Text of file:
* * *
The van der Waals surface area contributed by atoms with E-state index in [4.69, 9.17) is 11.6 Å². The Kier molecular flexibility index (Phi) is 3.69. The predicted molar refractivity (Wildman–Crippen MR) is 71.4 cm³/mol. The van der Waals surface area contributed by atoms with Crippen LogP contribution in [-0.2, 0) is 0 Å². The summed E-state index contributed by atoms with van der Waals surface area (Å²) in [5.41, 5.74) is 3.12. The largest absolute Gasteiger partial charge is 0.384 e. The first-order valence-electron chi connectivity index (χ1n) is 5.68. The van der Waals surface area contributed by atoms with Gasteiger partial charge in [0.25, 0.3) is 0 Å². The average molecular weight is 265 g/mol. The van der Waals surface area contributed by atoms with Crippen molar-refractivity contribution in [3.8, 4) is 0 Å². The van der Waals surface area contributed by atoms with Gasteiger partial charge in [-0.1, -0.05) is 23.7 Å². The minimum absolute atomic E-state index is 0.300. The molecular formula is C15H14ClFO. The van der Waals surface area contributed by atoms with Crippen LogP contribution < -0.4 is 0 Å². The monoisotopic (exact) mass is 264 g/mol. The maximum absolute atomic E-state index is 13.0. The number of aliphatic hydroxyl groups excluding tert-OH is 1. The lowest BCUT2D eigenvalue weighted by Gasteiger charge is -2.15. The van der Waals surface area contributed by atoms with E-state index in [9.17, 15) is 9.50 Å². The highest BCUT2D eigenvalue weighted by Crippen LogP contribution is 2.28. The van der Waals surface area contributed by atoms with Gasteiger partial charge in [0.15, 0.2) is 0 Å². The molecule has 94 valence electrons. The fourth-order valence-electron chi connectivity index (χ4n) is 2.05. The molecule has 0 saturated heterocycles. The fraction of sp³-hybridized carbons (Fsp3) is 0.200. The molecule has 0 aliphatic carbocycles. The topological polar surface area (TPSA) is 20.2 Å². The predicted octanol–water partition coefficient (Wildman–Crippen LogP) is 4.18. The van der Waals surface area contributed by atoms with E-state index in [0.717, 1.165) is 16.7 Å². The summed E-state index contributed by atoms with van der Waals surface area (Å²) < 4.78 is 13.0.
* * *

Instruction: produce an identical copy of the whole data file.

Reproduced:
The van der Waals surface area contributed by atoms with E-state index in [4.69, 9.17) is 11.6 Å². The Kier molecular flexibility index (Phi) is 3.69. The predicted molar refractivity (Wildman–Crippen MR) is 71.4 cm³/mol. The van der Waals surface area contributed by atoms with Crippen LogP contribution in [-0.2, 0) is 0 Å². The summed E-state index contributed by atoms with van der Waals surface area (Å²) in [5.41, 5.74) is 3.12. The largest absolute Gasteiger partial charge is 0.384 e. The first-order valence-electron chi connectivity index (χ1n) is 5.68. The van der Waals surface area contributed by atoms with Gasteiger partial charge in [0.25, 0.3) is 0 Å². The average molecular weight is 265 g/mol. The van der Waals surface area contributed by atoms with Crippen molar-refractivity contribution in [3.8, 4) is 0 Å². The van der Waals surface area contributed by atoms with Gasteiger partial charge in [-0.1, -0.05) is 23.7 Å². The minimum absolute atomic E-state index is 0.300. The molecular formula is C15H14ClFO. The van der Waals surface area contributed by atoms with Crippen LogP contribution < -0.4 is 0 Å². The monoisotopic (exact) mass is 264 g/mol. The maximum absolute atomic E-state index is 13.0. The number of aliphatic hydroxyl groups excluding tert-OH is 1. The lowest BCUT2D eigenvalue weighted by Gasteiger charge is -2.15. The van der Waals surface area contributed by atoms with E-state index in [9.17, 15) is 9.50 Å². The highest BCUT2D eigenvalue weighted by Crippen LogP contribution is 2.28. The van der Waals surface area contributed by atoms with Gasteiger partial charge in [0.15, 0.2) is 0 Å². The molecule has 94 valence electrons. The fourth-order valence-electron chi connectivity index (χ4n) is 2.05. The molecule has 0 saturated heterocycles. The fraction of sp³-hybridized carbons (Fsp3) is 0.200. The molecule has 0 aliphatic carbocycles. The topological polar surface area (TPSA) is 20.2 Å². The predicted octanol–water partition coefficient (Wildman–Crippen LogP) is 4.18. The van der Waals surface area contributed by atoms with E-state index in [0.717, 1.165) is 16.7 Å². The summed E-state index contributed by atoms with van der Waals surface area (Å²) < 4.78 is 13.0.